"What remains is more precious than gold to these species," he said.

He expects the birds of Egmont to multiply with the expanded sanctuary. "Birds can be very good at figuring out where protected areas are," he said.

Egmont then and now

To the strains of Jimmy Buffett singing of cheeseburgers in paradise, the Fantasy Island sets sail from St. Pete Beach.

Its destination: Egmont Key, the banana-shaped island west of Fort De Soto Park at the southern tip of Pinellas County.

Most of the passengers are first-time visitors who crowd the stern with cameras and "ooh" at the sight of dolphins playing in the boat's wake.

One man has made the trip countless times. Karl Gustavson, a former boat captain, has frequented Egmont since boyhood, when he and his friends bunked in its abandoned fort.

Back then, "you could be out there two or three days and not see but a couple of boats," he said.

Two years ago, Gustavson went to Egmont on July Fourth and found what looked like a marina. Almost 400 boats ringed the island.

The prettiest island he knows "is being trashed," he said. "Something has to be done. We'll lose all the bird habitat."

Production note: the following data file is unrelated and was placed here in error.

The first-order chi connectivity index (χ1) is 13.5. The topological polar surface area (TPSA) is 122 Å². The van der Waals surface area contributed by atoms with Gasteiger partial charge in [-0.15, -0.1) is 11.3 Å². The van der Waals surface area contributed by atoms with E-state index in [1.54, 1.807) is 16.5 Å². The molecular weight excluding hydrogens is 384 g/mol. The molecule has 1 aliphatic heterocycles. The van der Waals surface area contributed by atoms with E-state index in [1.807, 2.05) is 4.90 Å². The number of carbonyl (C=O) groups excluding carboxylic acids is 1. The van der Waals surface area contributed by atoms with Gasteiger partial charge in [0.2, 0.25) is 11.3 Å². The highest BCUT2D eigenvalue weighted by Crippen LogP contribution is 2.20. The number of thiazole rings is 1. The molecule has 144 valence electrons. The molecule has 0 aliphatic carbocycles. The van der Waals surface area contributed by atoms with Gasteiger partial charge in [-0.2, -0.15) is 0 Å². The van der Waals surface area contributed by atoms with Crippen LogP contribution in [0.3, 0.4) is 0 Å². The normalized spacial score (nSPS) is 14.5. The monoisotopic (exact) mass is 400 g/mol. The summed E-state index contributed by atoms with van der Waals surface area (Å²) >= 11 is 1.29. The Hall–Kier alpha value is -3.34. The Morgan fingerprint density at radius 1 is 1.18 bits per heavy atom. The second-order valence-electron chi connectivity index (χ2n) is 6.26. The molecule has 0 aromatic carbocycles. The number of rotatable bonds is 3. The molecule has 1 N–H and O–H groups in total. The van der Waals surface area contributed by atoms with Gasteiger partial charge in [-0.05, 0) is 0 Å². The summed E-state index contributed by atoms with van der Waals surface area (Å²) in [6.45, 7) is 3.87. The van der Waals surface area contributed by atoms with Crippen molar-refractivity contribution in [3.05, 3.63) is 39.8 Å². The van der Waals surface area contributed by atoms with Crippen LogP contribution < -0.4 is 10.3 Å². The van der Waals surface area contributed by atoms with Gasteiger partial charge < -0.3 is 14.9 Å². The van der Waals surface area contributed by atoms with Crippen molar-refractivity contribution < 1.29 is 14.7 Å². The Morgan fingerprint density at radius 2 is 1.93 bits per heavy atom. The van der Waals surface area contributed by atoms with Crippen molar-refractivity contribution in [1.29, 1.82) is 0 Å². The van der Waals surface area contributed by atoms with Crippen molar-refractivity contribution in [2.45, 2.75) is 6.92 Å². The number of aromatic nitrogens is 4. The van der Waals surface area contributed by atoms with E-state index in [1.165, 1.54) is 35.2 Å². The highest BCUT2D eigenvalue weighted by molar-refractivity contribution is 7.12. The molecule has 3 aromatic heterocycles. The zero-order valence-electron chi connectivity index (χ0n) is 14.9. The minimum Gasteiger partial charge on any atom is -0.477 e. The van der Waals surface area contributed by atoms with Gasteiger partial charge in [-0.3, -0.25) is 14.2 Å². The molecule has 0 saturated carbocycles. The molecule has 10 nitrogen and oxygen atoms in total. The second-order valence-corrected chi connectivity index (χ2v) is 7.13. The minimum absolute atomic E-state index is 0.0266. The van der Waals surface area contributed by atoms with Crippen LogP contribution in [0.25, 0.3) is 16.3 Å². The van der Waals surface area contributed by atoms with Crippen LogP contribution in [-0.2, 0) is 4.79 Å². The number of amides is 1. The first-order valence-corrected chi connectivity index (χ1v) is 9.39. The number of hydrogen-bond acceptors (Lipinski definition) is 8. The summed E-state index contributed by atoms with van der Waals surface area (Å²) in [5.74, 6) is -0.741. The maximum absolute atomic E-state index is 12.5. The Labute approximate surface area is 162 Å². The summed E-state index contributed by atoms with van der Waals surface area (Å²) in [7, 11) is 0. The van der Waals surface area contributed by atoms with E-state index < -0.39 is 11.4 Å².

By the wildlife service's count, the yearly number of visitors to Egmont has grown from about 30,000 in the early 1980s to nearly 80,000 in recent years.

For much of the last century, Egmont Key was a military garrison. Seminoles were held here in the 1850s on their way to exile in Oklahoma. The federal Navy seized the island in 1861 at the start of the Civil War. During the Spanish-American War, it became Fort Dade, a military base that grew to house 400 soldiers and featured tennis courts and a bowling alley. It even had its own post office.

Fort Dade's brick roads and railroad tracks can still be seen, along with its decaying fortifications. Its buildings are on the northern side of the island and will remain open to the public.

While a federal agency is turning much of the island's south end into an expanded wildlife sanctuary, the job of enforcing these restrictions will fall to state park employees.

Park manager Robert Baker has two rangers _ a thin crew, in his view _ to serve as maintenance staff, fire department, emergency rescue squad, tour guide and law enforcement agency.

"On the plus side, most people support the wildlife program," he said, "and they help to enforce it."

As barrier islands along the Florida coast developed into beach towns, nesting areas for shore birds and sea turtles shrank, and their populations plummeted. Egmont was no different, with few birds successfully nesting there in recent years.

In 1993, a federal and state effort to increase protection of the existing sanctuary led to successful nesting by 60 pairs of black skimmers, gull-like birds with a distinctive black cap and orange beak.

In 1994, 115 pairs of black skimmers nested successfully on the island, along with 32 least terns and one American oystercatcher.

Last year the number of skimmer nests grew to 145, but the birds were chased away by human activity, the wildlife service said.

Every nest was abandoned.